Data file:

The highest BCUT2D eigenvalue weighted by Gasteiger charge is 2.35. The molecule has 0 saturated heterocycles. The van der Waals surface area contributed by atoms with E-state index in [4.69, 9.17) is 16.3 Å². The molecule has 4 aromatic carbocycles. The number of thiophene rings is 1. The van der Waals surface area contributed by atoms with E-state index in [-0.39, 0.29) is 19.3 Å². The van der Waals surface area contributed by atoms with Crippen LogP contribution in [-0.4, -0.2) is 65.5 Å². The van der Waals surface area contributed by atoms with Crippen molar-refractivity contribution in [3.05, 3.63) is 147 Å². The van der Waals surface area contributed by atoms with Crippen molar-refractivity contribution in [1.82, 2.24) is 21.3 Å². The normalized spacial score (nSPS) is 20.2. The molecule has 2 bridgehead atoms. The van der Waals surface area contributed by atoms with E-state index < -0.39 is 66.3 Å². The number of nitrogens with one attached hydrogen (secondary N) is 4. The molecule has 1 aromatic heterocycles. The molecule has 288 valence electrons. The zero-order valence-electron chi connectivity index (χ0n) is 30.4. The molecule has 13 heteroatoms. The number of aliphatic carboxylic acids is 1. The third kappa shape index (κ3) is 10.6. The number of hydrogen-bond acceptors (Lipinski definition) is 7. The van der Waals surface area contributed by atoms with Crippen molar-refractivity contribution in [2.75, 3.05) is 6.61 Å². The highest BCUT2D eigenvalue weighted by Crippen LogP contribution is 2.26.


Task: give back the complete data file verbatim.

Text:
The highest BCUT2D eigenvalue weighted by Gasteiger charge is 2.35. The molecule has 0 saturated heterocycles. The van der Waals surface area contributed by atoms with E-state index in [4.69, 9.17) is 16.3 Å². The molecule has 4 aromatic carbocycles. The number of thiophene rings is 1. The van der Waals surface area contributed by atoms with E-state index in [-0.39, 0.29) is 19.3 Å². The van der Waals surface area contributed by atoms with Crippen LogP contribution in [-0.4, -0.2) is 65.5 Å². The van der Waals surface area contributed by atoms with Crippen molar-refractivity contribution in [3.05, 3.63) is 147 Å². The van der Waals surface area contributed by atoms with Crippen molar-refractivity contribution in [1.82, 2.24) is 21.3 Å². The normalized spacial score (nSPS) is 20.2. The molecule has 2 bridgehead atoms. The van der Waals surface area contributed by atoms with E-state index < -0.39 is 66.3 Å². The number of nitrogens with one attached hydrogen (secondary N) is 4. The molecule has 1 aromatic heterocycles. The molecule has 288 valence electrons. The zero-order valence-electron chi connectivity index (χ0n) is 30.4. The molecule has 13 heteroatoms. The number of aliphatic carboxylic acids is 1. The third kappa shape index (κ3) is 10.6. The number of hydrogen-bond acceptors (Lipinski definition) is 7. The van der Waals surface area contributed by atoms with Crippen molar-refractivity contribution in [2.75, 3.05) is 6.61 Å². The highest BCUT2D eigenvalue weighted by Crippen LogP contribution is 2.26.